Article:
The Norwegian Nobel Committee on Friday awarded its prestigious Peace Prize to Tunisia's National Dialogue Quartet—the coalition of labor unions and human rights groups that forged a path to political compromise following the country's 2011 "Arab Spring" uprising.
The announcement was immediately met with cries of mabrouk, or congratulations, to the ordinary people and left-wing forces whose tenacious efforts made the initiative possible.
Established in 2013, the quartet is a coalition of the Tunisian General Labor Union (UGTT); the Tunisian Confederation of Industry, Trade and Handicrafts (UTICA); the Tunisian Human Rights League (LTDH); and the Tunisian Order of Lawyers.
The Nobel committee formally recognized the coalition "for its decisive contribution to the building of a pluralistic democracy in Tunisia in the wake of the Jasmine Revolution of 2011."
"[Award] proves dialogue is the only way to solve a crisis and not weapons."
—Ben Moussa, Human Rights League
"Congratulations to Tunisia, to the quartet and to all parties that facilitated the mission of the quartet," UGTT secretary general, Houcine Abassi, told the Tunisian Radio Mosaïque FM station. "This prize came at the right time, because our country is still threatened by different security challenges."
Ben Moussa, president of the LTDH, told the same program that the prize "proves dialogue is the only way to solve a crisis and not weapons."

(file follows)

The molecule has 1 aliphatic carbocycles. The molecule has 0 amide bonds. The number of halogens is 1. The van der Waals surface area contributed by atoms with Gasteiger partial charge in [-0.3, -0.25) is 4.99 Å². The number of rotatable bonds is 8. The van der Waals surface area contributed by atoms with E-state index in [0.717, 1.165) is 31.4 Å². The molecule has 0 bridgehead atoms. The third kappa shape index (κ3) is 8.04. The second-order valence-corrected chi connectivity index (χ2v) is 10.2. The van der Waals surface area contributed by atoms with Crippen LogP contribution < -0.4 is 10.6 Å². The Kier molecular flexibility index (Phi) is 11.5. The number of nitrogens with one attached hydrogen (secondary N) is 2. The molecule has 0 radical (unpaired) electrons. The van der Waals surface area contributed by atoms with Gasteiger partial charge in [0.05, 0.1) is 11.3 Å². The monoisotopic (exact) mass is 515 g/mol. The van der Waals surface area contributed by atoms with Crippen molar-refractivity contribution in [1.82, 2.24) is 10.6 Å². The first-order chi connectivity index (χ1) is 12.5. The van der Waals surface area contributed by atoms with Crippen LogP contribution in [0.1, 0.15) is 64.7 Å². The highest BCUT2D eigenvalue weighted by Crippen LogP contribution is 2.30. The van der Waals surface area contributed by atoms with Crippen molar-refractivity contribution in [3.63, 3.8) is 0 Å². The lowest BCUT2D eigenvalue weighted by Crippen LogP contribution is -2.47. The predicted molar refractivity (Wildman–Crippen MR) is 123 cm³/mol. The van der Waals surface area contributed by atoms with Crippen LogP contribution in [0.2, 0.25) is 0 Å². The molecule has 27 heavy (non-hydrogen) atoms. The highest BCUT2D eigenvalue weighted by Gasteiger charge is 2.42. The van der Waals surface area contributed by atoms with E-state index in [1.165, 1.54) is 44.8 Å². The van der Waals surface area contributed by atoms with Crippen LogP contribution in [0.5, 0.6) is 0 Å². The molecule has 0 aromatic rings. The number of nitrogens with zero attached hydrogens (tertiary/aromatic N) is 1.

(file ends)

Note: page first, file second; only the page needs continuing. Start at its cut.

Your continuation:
"This prize rewards the role of civil society in supporting the aspirations of the Tunisian people for democracy and human rights," Moussa added in a separate statement.
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"The quartet paved the way for a peaceful dialogue between the citizens, the political parties and the authorities, and helped to find consensus-based solutions to a wide range of the challenges across political and religious divides," said Kaci Kullmann Five, chair of the Nobel Committee, emphasizing that the prize is intended "as an encouragement to the Tunisian people."
However, many say that the recipients of the prize are the ones who have set an example for the world.
The parties to the award "united labor and the rights movement to insist on an all-party road-map for political compromise," scholar and activist Vijay Prashad told Common Dreams. "This was a landmark move that secured the Constitution and some element of stability in Tunisia. It was led by the Tunisian working class, through the UGTT, and not by the United Nations or the West."
What's more, many say that the award honors Tunisia's fallen, from Mohamed Bouazizi, whose self-immolation sparked what many refer to as the Arab Spring, to Chokri Belaïd, the left politician who was assassinated in 2013. Farhat Hached, who played a critical role in building the UGTT, was assassinated by French colonial forces in 1952.
"It is a great tribute to Hached, Belaïd and to the Tunisian working class that they have won the Nobel Prize for Peace," said Prashad.